WASHINGTON -- With Yucca Mountain politically unviable, energy policy leaders in the U.S. Senate are working on an "action plan" to address the urgent need to find a permanent disposal site for nuclear waste.
The Senate Energy and Natural Resources Committee held a hearing Thursday to consider a report from the Blue Ribbon Commission on America's Nuclear Future that stressed the need for a "consent-based" approach to selecting a disposal site.
Sen. Lisa Murkowski of Alaska, the ranking Republican on the panel, complained that billions of dollars have been spent and decades lost to secure Yucca Mountain in Nevada as the repository but that the political reality requires a new approach.
"I have long been a supporter of Yucca but I guess if you look at the writing on the wall, it is out. If that's not going to happen, we've got to get moving on another solution," Murkowski said.
Sen. Jeff Bingaman, D-N.M., who chairs the committee, said that Congress short-circuited the siting process in 1987 and focused all its efforts on Yucca Mountain.
"That has now proved to have been a mistake. The Blue Ribbon Commission has provided us with a road map for putting the program back on track," he said.
Murkowski and Bingaman joined several months ago with the leaders of the Senate Appropriations energy subcommittee -- Sens. Dianne Feinstein, D-Calif., and Lamar Alexander, R-Tenn. -- to form a group to determine what actions Congress should take on nuclear waste. The bipartisan foursome was given a briefing on a draft of the commission's report in December.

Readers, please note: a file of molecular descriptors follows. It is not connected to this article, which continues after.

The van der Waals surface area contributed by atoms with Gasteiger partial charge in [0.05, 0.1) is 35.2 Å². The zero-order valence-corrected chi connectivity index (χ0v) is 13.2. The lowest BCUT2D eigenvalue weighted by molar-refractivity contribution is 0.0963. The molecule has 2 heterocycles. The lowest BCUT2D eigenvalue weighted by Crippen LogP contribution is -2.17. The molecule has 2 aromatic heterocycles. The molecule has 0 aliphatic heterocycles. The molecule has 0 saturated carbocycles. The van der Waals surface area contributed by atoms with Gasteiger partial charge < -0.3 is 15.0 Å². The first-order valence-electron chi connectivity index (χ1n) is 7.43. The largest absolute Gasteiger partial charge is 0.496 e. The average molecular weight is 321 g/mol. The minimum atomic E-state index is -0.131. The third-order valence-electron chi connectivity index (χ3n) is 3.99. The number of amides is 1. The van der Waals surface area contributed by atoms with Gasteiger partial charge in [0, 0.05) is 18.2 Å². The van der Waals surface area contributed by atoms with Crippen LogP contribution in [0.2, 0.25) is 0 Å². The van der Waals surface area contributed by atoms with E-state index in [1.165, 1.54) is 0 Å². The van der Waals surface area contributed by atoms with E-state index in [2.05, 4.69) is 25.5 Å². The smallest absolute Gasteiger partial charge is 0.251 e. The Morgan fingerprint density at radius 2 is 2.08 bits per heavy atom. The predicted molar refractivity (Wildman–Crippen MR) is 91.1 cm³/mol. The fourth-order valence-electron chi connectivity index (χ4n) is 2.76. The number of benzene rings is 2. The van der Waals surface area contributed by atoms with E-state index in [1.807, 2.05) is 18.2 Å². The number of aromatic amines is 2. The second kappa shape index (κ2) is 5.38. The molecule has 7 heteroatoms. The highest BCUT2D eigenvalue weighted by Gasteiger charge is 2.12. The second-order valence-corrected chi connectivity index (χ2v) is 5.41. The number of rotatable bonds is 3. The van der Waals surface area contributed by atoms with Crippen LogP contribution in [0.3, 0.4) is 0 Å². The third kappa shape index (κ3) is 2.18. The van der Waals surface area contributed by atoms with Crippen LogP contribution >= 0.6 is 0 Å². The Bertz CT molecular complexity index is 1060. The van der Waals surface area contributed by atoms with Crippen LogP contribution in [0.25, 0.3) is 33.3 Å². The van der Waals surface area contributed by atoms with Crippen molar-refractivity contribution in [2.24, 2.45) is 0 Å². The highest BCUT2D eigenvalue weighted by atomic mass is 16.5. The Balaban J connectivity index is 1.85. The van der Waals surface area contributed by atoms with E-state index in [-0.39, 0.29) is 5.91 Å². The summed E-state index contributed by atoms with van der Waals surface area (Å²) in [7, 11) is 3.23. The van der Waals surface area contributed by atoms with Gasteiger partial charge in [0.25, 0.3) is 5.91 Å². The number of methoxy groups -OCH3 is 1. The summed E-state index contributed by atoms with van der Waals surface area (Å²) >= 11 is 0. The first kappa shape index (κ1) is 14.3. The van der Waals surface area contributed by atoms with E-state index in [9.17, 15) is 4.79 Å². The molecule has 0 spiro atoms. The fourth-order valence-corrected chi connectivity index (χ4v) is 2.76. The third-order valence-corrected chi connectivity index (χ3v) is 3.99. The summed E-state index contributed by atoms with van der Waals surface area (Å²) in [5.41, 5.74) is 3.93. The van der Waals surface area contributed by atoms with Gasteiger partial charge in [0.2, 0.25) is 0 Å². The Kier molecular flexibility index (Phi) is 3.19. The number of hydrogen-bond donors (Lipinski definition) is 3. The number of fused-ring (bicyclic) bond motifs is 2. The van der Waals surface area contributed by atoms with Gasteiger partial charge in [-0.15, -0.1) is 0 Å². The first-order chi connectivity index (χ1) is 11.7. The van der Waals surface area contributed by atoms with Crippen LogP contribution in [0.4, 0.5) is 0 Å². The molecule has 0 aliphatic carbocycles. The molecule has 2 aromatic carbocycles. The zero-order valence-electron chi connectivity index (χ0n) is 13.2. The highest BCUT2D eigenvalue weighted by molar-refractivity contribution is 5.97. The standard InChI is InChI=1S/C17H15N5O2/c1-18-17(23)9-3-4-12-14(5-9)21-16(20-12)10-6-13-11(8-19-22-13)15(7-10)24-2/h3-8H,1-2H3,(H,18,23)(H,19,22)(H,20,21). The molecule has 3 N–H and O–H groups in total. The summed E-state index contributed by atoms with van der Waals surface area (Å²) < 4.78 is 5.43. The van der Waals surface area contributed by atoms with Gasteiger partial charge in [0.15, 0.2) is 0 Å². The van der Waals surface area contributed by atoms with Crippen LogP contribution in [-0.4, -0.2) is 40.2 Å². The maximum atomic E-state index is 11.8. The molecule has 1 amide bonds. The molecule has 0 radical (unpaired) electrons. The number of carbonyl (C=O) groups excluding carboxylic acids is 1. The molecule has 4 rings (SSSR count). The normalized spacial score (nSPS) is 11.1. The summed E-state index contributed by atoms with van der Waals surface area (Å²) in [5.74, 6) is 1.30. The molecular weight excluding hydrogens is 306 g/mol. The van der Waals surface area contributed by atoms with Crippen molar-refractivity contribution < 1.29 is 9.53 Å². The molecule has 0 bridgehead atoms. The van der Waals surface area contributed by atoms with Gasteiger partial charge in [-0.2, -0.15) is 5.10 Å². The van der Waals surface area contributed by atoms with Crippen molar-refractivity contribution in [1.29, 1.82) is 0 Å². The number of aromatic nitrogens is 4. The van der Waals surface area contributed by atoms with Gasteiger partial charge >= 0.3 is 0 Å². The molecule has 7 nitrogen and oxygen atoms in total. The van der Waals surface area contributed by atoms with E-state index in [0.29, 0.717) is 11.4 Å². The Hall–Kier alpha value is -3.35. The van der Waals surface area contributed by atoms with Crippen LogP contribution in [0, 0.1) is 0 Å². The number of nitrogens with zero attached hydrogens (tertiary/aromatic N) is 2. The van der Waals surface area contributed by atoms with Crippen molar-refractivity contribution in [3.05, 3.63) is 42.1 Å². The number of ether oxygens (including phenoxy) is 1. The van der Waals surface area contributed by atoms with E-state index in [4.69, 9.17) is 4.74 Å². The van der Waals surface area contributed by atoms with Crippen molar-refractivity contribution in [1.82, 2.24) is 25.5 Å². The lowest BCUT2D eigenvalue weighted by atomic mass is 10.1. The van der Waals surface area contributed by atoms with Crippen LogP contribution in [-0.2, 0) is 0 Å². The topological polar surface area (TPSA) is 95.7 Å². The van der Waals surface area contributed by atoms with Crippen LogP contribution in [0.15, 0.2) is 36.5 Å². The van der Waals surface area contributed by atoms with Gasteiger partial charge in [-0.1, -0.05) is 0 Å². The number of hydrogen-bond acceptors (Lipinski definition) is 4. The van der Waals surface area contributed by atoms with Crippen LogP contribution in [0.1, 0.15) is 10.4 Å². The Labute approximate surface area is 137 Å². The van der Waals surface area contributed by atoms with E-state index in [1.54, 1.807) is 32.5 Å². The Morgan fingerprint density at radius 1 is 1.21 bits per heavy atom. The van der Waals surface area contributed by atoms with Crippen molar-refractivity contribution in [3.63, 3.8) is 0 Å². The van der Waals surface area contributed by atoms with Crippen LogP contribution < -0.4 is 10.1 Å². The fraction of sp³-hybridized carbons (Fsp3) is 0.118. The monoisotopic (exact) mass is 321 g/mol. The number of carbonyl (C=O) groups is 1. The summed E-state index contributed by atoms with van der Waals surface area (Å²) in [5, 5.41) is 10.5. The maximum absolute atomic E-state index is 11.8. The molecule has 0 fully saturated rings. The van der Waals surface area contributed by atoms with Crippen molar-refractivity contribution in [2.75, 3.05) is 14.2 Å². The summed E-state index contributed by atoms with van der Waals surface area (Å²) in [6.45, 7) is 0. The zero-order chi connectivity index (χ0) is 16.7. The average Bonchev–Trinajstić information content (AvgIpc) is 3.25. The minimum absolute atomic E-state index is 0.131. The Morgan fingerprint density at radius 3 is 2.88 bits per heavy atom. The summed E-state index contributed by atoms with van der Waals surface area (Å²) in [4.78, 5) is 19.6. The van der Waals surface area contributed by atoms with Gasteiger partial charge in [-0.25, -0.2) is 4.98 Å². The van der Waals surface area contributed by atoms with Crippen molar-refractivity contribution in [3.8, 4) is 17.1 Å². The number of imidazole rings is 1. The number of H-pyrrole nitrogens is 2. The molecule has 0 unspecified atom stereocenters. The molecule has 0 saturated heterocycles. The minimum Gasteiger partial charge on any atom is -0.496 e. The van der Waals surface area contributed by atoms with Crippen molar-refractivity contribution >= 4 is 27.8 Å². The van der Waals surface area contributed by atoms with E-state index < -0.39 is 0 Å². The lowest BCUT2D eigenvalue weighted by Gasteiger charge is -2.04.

Lee Hamilton and Brent Scowcroft, the co-chairmen of the Blue Ribbon Commission, told the Senate Energy Committee that it was a costly mistake to dictate Yucca Mountain as the nation's nuclear waste repository.
"You have to have the buy-in of the local community or it's not going to work," Hamilton said. "Consent is difficult and hard. but we think it is the only way to go."
The interests of all stakeholders must be "adequately protected and enhanced," Scowcroft said.
Sen. James Risch, R-Idaho, questioned whether a consent-based approach would work given that opposition to Yucca Mountain came from outside Nye County.
"Nye County commissioners were fully on board with it. and we won't do it," Risch said.
Scowcroft and Hamilton pointed to successes in Finland, Sweden and Spain as examples of where communities are on board with hosting nuclear waste depositories. They also noted that in Carlsbad, N.M., the community has embraced a low-level nuclear repository.
Sen. Dean Heller, R-Nev., who is a member of the committee, arrived about an hour into the hearing to deliver a strong statement in support of the commission's recommendations and against disposing of nuclear waste at Yucca Mountain, 100 miles northwest of Las Vegas.
Calling it a decades-long boondoggle, Heller said Yucca Mountain has been plagued by mismanagement and safety questions that have left many Nevadans distrustful of the federal effort to force the depository on them.
"I feel Nevadans have a right to feel safe in their own backyards," he said.
Heller said he supports a consent-based approach that includes a broader constituency than local officials. Nevada's congressional delegation, governor and the majority of the state Legislature oppose Yucca, Heller said.
Hamilton said it would probably take Congress several years to turn the commission's recommendations into legislative action. But, he urged them to start.
"What I don't want to see happen is for everything to come to a stop," he said.
Contact Stephens Washington Bureau reporter Peter Urban at firstname.lastname@example.org or 202-783-1760.